While the effects of climate change and growing human impacts have accelerated seagrass loss in the last few decades, it’s not a new story.
On the Eastern Shore of Virginia, a strong storm in August 1933 that followed a wasting disease and overharvesting of bay scallops, wiped out what remained of once vast eelgrass meadows. (Eelgrass is a type of seagrass.) For decades, there was no eelgrass on the shore’s ocean side, said Bo Lusk, a scientist with the Nature Conservancy’s Volgenau Virginia Coast Reserve, though some remained on the part of the coast lapped by the Chesapeake Bay.
Dr. Lusk, who grew up in the region, heard stories as a child of lush green carpets of eelgrass from his grandmother, who remembered that the shores teemed with life — until they didn’t. But then, in 1997, someone reported seeing some patches of eelgrass on the shore’s oceanside, likely from seeds that happened to drift south from Maryland and settled in a hospitable neighborhood in Virginia.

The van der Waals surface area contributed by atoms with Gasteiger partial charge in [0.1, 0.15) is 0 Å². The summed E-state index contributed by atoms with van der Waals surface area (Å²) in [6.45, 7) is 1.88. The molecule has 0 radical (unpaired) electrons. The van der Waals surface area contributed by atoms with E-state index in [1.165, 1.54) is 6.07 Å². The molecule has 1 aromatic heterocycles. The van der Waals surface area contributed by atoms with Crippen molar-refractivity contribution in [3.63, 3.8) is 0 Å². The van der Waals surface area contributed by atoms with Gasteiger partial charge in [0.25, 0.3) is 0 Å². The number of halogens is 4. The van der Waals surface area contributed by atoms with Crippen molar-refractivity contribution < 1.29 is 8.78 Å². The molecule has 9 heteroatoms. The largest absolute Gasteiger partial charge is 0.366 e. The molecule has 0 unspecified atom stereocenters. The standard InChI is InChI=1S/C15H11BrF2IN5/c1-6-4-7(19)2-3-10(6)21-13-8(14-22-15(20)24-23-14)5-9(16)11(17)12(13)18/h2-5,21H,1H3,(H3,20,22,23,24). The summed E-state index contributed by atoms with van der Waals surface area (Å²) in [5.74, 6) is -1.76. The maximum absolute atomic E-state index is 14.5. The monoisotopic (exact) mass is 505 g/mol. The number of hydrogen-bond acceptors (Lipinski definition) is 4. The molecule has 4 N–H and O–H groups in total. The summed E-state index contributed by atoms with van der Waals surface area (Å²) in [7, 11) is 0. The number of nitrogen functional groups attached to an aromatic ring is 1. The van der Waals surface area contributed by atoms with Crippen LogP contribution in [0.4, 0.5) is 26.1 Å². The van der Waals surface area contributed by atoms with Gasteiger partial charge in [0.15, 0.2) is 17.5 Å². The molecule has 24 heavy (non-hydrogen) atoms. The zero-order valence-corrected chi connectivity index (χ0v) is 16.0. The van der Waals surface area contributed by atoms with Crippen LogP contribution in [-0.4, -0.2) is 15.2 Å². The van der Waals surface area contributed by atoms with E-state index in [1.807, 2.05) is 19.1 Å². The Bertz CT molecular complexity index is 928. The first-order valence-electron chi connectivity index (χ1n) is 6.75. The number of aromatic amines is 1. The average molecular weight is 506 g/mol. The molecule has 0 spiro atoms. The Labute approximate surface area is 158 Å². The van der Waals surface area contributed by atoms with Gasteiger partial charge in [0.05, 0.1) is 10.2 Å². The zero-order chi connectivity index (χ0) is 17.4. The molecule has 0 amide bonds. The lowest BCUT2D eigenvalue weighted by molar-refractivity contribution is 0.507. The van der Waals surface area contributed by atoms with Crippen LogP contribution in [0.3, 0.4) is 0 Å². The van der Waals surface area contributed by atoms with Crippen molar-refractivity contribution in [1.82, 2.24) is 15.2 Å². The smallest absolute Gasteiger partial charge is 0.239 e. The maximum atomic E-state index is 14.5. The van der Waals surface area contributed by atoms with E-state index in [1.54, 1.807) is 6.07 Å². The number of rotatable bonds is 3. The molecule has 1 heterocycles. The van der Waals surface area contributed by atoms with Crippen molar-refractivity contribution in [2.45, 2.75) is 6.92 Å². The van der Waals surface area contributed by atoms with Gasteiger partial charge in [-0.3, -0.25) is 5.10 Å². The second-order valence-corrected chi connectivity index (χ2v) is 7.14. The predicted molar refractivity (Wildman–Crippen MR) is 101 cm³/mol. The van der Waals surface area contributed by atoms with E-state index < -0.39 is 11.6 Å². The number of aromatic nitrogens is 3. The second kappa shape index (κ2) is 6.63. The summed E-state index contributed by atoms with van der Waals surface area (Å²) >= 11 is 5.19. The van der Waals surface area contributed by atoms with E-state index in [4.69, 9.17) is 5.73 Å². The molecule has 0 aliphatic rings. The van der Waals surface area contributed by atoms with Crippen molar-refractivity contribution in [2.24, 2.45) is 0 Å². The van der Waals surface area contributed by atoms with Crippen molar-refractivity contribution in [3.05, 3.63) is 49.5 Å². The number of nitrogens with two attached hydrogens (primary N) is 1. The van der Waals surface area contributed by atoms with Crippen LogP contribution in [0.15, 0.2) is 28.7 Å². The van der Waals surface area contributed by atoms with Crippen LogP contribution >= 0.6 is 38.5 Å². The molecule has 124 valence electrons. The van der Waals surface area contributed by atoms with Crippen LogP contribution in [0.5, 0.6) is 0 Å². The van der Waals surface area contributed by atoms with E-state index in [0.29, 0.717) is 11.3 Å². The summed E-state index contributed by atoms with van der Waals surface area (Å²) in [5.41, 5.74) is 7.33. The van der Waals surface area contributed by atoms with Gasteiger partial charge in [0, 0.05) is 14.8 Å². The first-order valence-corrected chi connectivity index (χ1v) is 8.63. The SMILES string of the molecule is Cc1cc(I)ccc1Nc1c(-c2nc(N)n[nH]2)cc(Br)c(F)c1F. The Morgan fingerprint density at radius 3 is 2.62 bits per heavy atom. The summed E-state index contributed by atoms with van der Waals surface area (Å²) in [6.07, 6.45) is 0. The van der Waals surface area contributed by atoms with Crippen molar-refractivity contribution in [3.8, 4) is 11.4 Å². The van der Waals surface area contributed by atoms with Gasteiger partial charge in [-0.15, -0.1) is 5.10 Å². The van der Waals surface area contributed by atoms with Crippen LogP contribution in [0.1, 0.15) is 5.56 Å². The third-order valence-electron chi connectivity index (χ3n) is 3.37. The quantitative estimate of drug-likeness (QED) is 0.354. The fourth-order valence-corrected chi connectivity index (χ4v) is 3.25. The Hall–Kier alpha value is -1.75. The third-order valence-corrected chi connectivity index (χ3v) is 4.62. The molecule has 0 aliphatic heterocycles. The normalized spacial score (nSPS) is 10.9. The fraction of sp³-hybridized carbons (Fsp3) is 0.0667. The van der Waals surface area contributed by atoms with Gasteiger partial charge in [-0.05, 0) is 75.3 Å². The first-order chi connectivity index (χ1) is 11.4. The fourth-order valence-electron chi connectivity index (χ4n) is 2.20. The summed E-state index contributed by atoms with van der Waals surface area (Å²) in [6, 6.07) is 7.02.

After several years of experiments, Robert J. Orth, a scientist at the Virginia Institute of Marine Science, devised a highly successful method of restoring seagrass, similar to methods used around the world: In the spring, scientists and hundreds of volunteers collect seeds, which they count and process over the summer and plant in the sediment in the fall.
Since 2003, when the restoration effort in the Volgenau Virginia Coast Reserve began, scientists and others have planted around 600 acres of seeds, and seagrass now covers 10,000 acres, according to Dr. Lusk. Later this year, the Nature Conservancy is hoping to sell the first validated blue carbon credits for seagrass, based on this restoration effort, said Jill Bieri, the director of the reserve.
However, the success of the Virginia project has been somewhat difficult to recreate around the world. “You can’t do this just anywhere,” Dr. Lusk said. “If the Nature Conservancy hadn’t started this land protection work 50 years ago, buying up parts of the coast to preserve it, the odds are we wouldn’t have the water quality we have now, and this wouldn’t have been so successful.”